Friday, December 29, 2017

Play and Everyday Aesthetics

I am reading vol. 3 of Paul Guyer's A History of Modern Aesthetics.  (Cambridge U. Press, 2014).  It covers the 20th century.  Guyer has a particular theory of role of play in aesthetic experience (not surprisingly, since Kant gives a big role to the free play of the imagination and the understanding in the experience of beauty).  In his discussion of Collingwood, Guyer quotes Collingwood on Schiller (also famous for his views on play and art) in a way that seemed suddenly relevant to the project of everyday aesthetics.   Collingwood writes:  "Schiller's identification has often been rejected because art is a high and serious thing and play a childish and trivial; or because art is a thing of the spirit and play a thing of the body, its source the mere exuberance of physical energy, its aim merely physical pleasure."  

This caught my attention because the same criticisms have been raised against the aesthetics of everyday life.  So perhaps the aesthetics of everyday life is in some way closely connected to the tradition of Kant and Schiller in the play theory of art and aesthetics.  

Collingwood goes on:  "But these antitheses are totally false.  Serious art is serious and trivial art is trivial; children's games are for children and men's games are for men.  But as children are naturally and instinctively artists, so they naturally and instinctively play; and as art for grown men is something recaptured, a primitive attitude indulged in moments of withdrawal from the life of fact, so play is for grown men something to be done as a legitimate and refreshing escape from 'work.'"  This all from his Speculum Mentis pp. 103-5.  

I would argue that there is a continuity between art and play and that the dichotomies suggested and traditionally held are false.  This is not to say that art is the same as play or even a species of play.  Surely art is generally more serious than play, but the aim of neither art nor play is merely physical pleasure.  So too, the pleasures of everyday life are not merely physical.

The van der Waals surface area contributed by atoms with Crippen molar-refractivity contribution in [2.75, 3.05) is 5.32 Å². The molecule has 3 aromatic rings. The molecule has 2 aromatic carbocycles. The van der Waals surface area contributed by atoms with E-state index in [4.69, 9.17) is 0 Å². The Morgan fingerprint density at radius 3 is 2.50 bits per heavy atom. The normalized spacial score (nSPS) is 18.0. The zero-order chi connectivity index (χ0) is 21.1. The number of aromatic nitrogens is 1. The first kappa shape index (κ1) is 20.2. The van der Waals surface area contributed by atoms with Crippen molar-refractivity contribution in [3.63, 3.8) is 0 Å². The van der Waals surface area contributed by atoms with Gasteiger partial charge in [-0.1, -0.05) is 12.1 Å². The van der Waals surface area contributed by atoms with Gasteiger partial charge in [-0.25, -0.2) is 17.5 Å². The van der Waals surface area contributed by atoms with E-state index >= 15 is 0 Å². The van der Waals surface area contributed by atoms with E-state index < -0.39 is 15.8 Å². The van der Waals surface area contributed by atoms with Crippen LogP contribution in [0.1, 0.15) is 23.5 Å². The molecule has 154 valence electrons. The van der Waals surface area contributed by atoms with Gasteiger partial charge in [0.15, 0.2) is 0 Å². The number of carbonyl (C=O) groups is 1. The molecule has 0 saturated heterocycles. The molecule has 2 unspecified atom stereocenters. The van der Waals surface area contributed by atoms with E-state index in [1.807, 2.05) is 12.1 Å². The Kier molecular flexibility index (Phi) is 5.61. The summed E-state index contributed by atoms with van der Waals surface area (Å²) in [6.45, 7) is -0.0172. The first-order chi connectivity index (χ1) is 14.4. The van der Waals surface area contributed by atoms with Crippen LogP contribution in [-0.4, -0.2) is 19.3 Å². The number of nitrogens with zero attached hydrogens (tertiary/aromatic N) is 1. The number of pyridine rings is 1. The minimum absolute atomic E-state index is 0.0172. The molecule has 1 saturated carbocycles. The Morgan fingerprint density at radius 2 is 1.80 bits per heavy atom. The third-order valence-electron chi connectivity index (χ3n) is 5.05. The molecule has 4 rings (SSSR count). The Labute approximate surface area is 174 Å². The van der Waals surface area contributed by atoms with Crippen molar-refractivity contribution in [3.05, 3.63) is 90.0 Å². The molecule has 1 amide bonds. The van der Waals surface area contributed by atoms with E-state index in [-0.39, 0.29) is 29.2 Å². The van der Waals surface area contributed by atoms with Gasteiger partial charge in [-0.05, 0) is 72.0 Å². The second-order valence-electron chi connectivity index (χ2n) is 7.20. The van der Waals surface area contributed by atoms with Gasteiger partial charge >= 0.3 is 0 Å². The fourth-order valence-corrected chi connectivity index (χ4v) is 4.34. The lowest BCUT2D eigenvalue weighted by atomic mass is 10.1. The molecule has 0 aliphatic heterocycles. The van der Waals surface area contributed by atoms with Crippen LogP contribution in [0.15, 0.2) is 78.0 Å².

Guyer speaks of both art and play achieve their goals of refreshment and relaxation "through their use of bodily energy without the conscious intention of solving any specific practical problem."  And this is also true for many aesthetic experiences of everyday life, for example taking a walk in the park.  Guyer's argument is intended to defend Collingwood against a common charge of excessive idealism.  He claims, I think rightly, that "the rejection of a rigid division between mind and body is essential to Collingwood's defense of both play and art and of the identification of the two"  (207)  although, again, I would hesitate to simply identify art and play.

Another quote from Guyer in this discussion of Collingwood is also relevant to our concern.  He quotes from Coleridge's Biographia Literaria ch. 1V in support of Collingwood's rejection of rigid distinctions between childhood and adulthood as well as play and art :  "the character and privilege of genius ...[is to] ...carry on the feelings of childhood into the powers of manhood; to combine the child's sense of wonder and novelty with the appearances, which every day ....had rendered familiar..."  (207)    This seems relevant to the contemporary debate over everyday aesthetics.  The everyday may be seen in terms of "the familiar" but it can also be seen through child-like eyes.  Both Coleridge and Collingwood seem to be arguing for an approach to the everyday through a child's sense of wonder, which is what I, much later, called finding "the extraordinary in the ordinary."

Thus reading Collingwood and Coleridge could perhaps help in developing an everyday aesthetics. 

I will close with another quote, again taken from Guyer from Collingwood's Speculum Mentis.   "The true defence of play is the same as the defence of art.  Art is the cutting edge of the mind, the perpetual outreaching of thought into the unknown, the act in which thought externally sets itself a fresh problem.  So play, which is identical with art, is the attitude which looks at the world as an infinite and indeterminate field for activity, a perpetual adventure."  Collingwood concludes later that "the spirit of play, the spirit of eternal youth, is the foundation and beginning of all real life."  (107)   

This would mean of course that art and play are not entirely to be detached from the realm of the practical.   But it approaches the practical from the standpoint of this word "adventure."  If life is approached as adventure it is approached as drama, as something with heightened significance, as wondrous.  The playful approach to the everyday is more in line with what the artist does, hence the continuity between everyday aesthetics, nature aesthetics and art aesthetics.  

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